In theory the defeated nations were not to be penalized by any war indemnity, they were only to be asked to make good what they had wantonly destroyed. This magnanimity was facilitated by the fact that the cost of reparations alone might well equal if not exceed the total of what could be extracted from the Central Powers; indeed this became certain from the moment that Lloyd George, in order to make the British claims comparable to those of the French and to give something to the Colonials, put through the principle that reparations should include pensions.

Before long, too, it dawned on the most reluctant that there was little to be got out of Austria, Hungary, and Turkey. Germany was more promising. She had greater resources and in spite of severe curtailment she was left more nearly intact. But what the Germans really could pay, neither they nor anyone else knew then or knows now.

It is still an open question whether it would have been wise for the Peace Conference to have decided in 1919 on a fixed sum for reparations. This was not done, and the official demands were not formulated until two years later. But the amount then named, though accepted by Germany under pressure, was soon recognized to be impossible. Since then there has been an uninterrupted series of proposals, conferences, negotiations and acrimonious discussions until at last the report of the experts has furnished a ground on which there are better chances of agreement and of actually accomplishing something than there have been up to the present time. The report looks like not only the best guess yet made, the one most carefully worked out, and the most impartial; it also has come at a time when in all the countries concerned the public is more than wearied of fruitless controversy and is so eager to get real peace that it is willing to make serious sacrifices of what it believes to be its rights.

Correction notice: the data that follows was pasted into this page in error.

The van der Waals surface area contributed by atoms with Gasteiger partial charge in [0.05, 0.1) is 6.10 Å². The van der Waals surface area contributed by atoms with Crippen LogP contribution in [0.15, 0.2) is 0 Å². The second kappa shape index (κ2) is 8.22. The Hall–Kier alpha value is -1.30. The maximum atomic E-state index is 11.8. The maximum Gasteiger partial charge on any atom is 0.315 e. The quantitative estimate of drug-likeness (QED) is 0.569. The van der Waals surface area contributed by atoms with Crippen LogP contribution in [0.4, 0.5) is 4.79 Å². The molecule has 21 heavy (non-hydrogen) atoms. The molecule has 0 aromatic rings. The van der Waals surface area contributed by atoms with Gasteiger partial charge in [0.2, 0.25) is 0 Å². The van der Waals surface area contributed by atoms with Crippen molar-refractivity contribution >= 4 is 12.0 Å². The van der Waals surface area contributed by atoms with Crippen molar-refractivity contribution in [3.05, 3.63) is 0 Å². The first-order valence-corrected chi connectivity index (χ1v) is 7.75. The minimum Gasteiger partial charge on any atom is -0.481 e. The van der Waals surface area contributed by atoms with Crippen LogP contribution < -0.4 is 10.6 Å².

A most discouraging complication throughout has been the estrangement between England and France. Of course it was to be expected that when the Allies came to make the peace settlement, and still more when they were called upon to interpret their formulas, there should be a certain divergence of views between them and a cooling off of the enthusiasm they had felt for each other before and during the war. Unfortunately, besides natural differences of opinion in regard to Poland, the Near East, and various other matters, the question of reparations has led to most serious disagreement, due to a clash of fundamental interests for which neither country has been responsible. France, the more self-supporting of the two, but the devastated one, has placed reparations above everything else except her future security. She has insisted on payments which, by making good the vast sums she has had to spend on her devastated regions, should save her from bankruptcy. Compared with this object the sufferings of Germany and the general rehabilitation of Europe have been a secondary outside interest. England, on the other hand, with her huge number of unemployed, has felt that she needed above all the restoration of normal conditions the world over (including Germany) in order to set the wheels of her business going again at full speed. Reparations are comparatively unimportant to her, and the sufferings of France no longer make the appeal they once did. She has sufferings of her own. To her the increasing bankruptcy of Germany and the danger that the Reich might be submerged in anarchy have been real terrors, but she has been little worried by Germany's non-payment of her debts and the recrudescence of Teutonic militarism. On the contrary she has accused France of imperialism and of a desire to destroy Germany altogether.

During the years 1920 and 1921 most of the political provisions of the Peace Treaties were gradually put into effect. Plebiscites were held, boundaries were marked out, the new states managed somehow to stand on their own feet, not too shakily, and except in the Near East, where the Treaty of Sèvres proved unworkable, fighting ceased. But the question of reparations, of what Germany could or would pay, made no progress towards a settlement. The French came to feel that, in the conferences and negotiations, they invariably got the worst of it, that they made one concession after another without gaining anything in return, and were continually being duped by the superior cleverness of Lloyd George, for whom their dislike grew into a mania. The fall of Briand was due in good part to the belief that he was continually outwitted by his British colleague.